Evidence of meeting #7 for Natural Resources in the 41st Parliament, 1st Session. (The original version is on Parliament’s site, as are the minutes.) The winning word was north.

A recording is available from Parliament.

On the agenda

MPs speaking

Also speaking

  • Mitch Bloom  Vice-President, Policy and Planning, Canadian Northern Economic Development Agency
  • Janet King  Assistant Deputy Minister, Northern Affairs Organization, Department of Indian Affairs and Northern Development
  • Sara Filbee  Assistant Deputy Minister, Lands and Economic Development, Department of Indian Affairs and Northern Development

4:30 p.m.

NDP

François Lapointe Montmagny—L'Islet—Kamouraska—Rivière-du-Loup, QC

Could you help me clarify something? You talked about a rigorous process before a project is considered by the minister. However, you said that you could not estimate the length of the process.

How can a rigorous process not have clear timeframes? I don't think that adds up.

4:30 p.m.

Vice-President, Policy and Planning, Canadian Northern Economic Development Agency

Mitch Bloom

I fully agree with you. Our goal is to have an effective and rigorous process.

I myself am not sure of how long each project takes. Some projects are simpler than others. Some projects take several years and others take only a short time. They don't all require the same amount of time; it varies.

4:30 p.m.

NDP

François Lapointe Montmagny—L'Islet—Kamouraska—Rivière-du-Loup, QC

As with any rigorous process—

4:30 p.m.

Conservative

The Chair Leon Benoit

Thank you, Mr. Lapointe.

There will be a spot for the New Democratic Party right after Mr. Harris. We'll go now to Mr. Harris for up to five minutes.

Go ahead.

October 17th, 2011 / 4:30 p.m.

Conservative

Dick Harris Cariboo—Prince George, BC

Thank you.

I may share my time with Mr. Allen if we have time left.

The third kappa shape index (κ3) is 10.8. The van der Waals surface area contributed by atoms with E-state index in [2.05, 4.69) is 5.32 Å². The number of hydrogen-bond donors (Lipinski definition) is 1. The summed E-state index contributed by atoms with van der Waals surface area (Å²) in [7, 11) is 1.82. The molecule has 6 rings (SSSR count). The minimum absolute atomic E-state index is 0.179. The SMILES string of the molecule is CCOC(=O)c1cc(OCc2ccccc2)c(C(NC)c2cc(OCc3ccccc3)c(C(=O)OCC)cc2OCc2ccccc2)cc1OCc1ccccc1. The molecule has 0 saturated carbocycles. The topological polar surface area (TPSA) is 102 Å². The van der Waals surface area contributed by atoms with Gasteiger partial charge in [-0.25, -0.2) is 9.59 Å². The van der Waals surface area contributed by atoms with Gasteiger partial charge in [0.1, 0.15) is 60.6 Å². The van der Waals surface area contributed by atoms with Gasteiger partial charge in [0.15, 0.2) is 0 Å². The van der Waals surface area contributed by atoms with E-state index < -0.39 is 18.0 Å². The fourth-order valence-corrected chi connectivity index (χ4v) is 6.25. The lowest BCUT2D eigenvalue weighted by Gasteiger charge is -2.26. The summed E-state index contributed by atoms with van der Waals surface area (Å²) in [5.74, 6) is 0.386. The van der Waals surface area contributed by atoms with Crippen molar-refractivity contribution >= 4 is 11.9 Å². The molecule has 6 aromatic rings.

Thank you, ladies and gentlemen, for appearing today.

Mr. Bloom, I'm really interested in the goals you've set, as you've described them. I think it's certainly worthwhile. Can I just get you to expand on it a little? If a potential investor or stakeholder seeks your help, you would try to make sure they're directed through all the right regulatory agencies that they have to...to try to have their project start up.

Would it be your organization's goal to stay with this stakeholder as somewhat of a shepherd, to get him through the maze of the regulatory levels, until it's either a go-forward or, unfortunately, it wouldn't be happening? Would you play a shepherd's role with some of these people?

4:35 p.m.

Vice-President, Policy and Planning, Canadian Northern Economic Development Agency

Mitch Bloom

Thank you for the question. I was listening to you pose it and hoping that I would have a chance to make it sound like we don't just point them in the right direction and wish them the best of luck. No, quite to the contrary; the goal is to keep them right through the process.

We're also the keeper of the federal timelines, if I can call them that, around federal regulatory responsibilities. So we watch, to be honest. I watch my colleagues over here and their organization, as well as other organizations, to make sure they are working within the agreed timeframes.

We don't have many established yet, but as is the case south of 60°, we will require all departments to sign what we call “project agreements” with us, which will outline their roles, their responsibilities, and when they will have their work done by. When they don't get the work done on a timely basis, we share that information together.

4:35 p.m.

Conservative

Dick Harris Cariboo—Prince George, BC

Okay, thank you.

My next question is to Ms. King and Ms. Filbee. I'm not sure whose department this would be.

Over the summer I was quite taken aback by somewhat of a unilateral statement by AFN Grand Chief Shawn Atleo, where he said, in effect, notwithstanding all of the environmental or the fisheries issues on natural resource harvest, that, in his opinion, first nations will always hold a veto over any and all resource harvests in Canada. I found it unilateral and somewhat unsettling.

Would either of you like to comment on that?

And you may not have seen the statement. It was in the National Post or The Globe, I'm not sure which one. I'm paraphrasing, but it's a fairly accurate paraphrase, I think.